Slipknot - We Are Not Your Kind
Aug 8, 2019 (updated Aug 8, 2019)
The first of the four major metal releases over the next couple of months: Slipknot come back after five years of no new music. This band is not usually seen in a positive light by music listeners. Most people group them together with a lot of other nu-metal outfits who most only listen to in their angsty teenage phase, and are usually seen as embarrassing to listen to. However, I'll be the first to say that I'm actually a fan of these guys. While they've never made the greatest music, and it is more times than not edgy, but, Jesus, those first few albums are so much fun to listen to! With that said, though, I do have to admit that when the album was initially announced back in October with the non-album single All Out Life, I wasn't too thrilled. Slipknot are a group that felt like they were losing their charm with every new release. When they burst through the scene in 1999, they released one of the most brutal, disturbing, and intense albums you can find in nu-metal. They continued this sound over into their sophomore project, Iowa. These first two albums are easily their best, and I doubt you can find anyone who will argue against this. These two albums really showed us what these nine guys in masks could do, and the aesthetic of their music fit their performance. Personally, I do think that their self-titled debut is better than their higher regarded follow-up, but either way, they're both great outings. Then their first major drop in quality came in The Subliminal Verses, but even with this release, it was still a good album. It was clear that frontman Corey Taylor wanted to take the band in a new direction - a more melodic form of nu-metal, closer to what he has done with his other band, Stone Sour. While I do think that this decision would later cause the groups' decline in quality, its use in Vol. 3 did honestly result in some of the bands best work. But with their fourth release, All Hope Is Gone... well, the title of the album says it all. All hope I had for the band ended at that point. To put it bluntly, the album is boring and forgettable. It's an album that you can listen to maybe two or three times and then never have the motivation to return again. But it did bring one of their biggest songs, so for that I forgive it. What I don't forgive is the follow-up to that album - The Grey Chapter. That album was terrible, and that alone made me never want to hear anything new they would put out again. The poppier sound they went for sounded awful and destroyed the songs on that record, including some of the singles, which are surprisingly highly regarded by Slipknot fans.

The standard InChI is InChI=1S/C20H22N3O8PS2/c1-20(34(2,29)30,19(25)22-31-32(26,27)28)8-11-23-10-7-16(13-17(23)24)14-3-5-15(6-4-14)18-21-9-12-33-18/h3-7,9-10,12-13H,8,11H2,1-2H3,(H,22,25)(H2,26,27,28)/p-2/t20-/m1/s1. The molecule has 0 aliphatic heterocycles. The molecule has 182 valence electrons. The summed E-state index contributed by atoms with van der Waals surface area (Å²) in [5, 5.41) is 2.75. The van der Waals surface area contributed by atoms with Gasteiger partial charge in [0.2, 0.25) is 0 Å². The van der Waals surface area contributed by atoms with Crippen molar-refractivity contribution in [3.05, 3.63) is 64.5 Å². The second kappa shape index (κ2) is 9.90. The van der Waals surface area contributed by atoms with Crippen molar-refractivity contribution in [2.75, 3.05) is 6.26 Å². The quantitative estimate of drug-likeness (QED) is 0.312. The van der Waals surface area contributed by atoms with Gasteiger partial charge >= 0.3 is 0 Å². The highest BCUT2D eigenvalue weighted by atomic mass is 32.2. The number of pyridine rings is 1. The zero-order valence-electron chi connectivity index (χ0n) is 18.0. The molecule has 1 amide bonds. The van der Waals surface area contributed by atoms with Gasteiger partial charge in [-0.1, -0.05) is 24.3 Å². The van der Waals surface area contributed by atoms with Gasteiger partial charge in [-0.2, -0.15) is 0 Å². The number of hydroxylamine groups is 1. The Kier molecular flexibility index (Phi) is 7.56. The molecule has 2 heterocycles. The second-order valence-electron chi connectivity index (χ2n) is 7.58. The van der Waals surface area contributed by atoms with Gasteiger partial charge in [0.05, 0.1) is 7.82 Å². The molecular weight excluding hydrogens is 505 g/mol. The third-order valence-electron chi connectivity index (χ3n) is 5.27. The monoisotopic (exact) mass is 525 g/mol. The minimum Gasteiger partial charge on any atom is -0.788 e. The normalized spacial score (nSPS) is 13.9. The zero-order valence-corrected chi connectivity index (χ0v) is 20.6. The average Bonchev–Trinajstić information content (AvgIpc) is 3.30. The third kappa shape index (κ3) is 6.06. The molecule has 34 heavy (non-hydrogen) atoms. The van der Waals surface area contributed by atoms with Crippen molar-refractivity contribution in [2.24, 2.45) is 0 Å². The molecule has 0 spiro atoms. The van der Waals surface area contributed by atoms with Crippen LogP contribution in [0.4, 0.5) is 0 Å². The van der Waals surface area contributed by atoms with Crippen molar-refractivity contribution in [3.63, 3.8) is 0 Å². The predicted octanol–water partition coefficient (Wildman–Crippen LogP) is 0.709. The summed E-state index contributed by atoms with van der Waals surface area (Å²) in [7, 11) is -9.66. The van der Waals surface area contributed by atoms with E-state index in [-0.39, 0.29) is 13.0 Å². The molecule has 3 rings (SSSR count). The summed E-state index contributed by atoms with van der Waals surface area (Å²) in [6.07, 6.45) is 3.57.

So when All Out Life dropped in October, I wasn't excited to listen to it at all. But I gave it a listen anyway. And a few more. And I was surprised. It was a much needed hopeful return to form, with much more brutal vocals from Corey and more aggressive instrumentation from the rest of the band. While I wasn't the most hyped fan out there, I did think they made something better than 80% of what they had released the previous years. I wouldn't say I was excited for the new album, but I was interested to see where it would go. To many, it was their most hyped up Slipknot album.

And then the unthinkable happened: long-time member Chris Fehn has a falling out with the rest of the members, opens up a lawsuit against them, and expectedly gets kicked out of the band. Like many people, I was extremely worried about how the album would end up. They were clearly far into the production of it, so how would this affect it? Well, a few weeks after this ongoing incident, they release their second single, Unsainted, and it put me at ease. It was a fun song. Although not without its problems, it definitely lived up to Corey's constant promise of "The next album will be just as heavy as Iowa." While not the heaviest song they've ever released, it definitely showed that the sound they were going for in All Out Life was continuing into the album.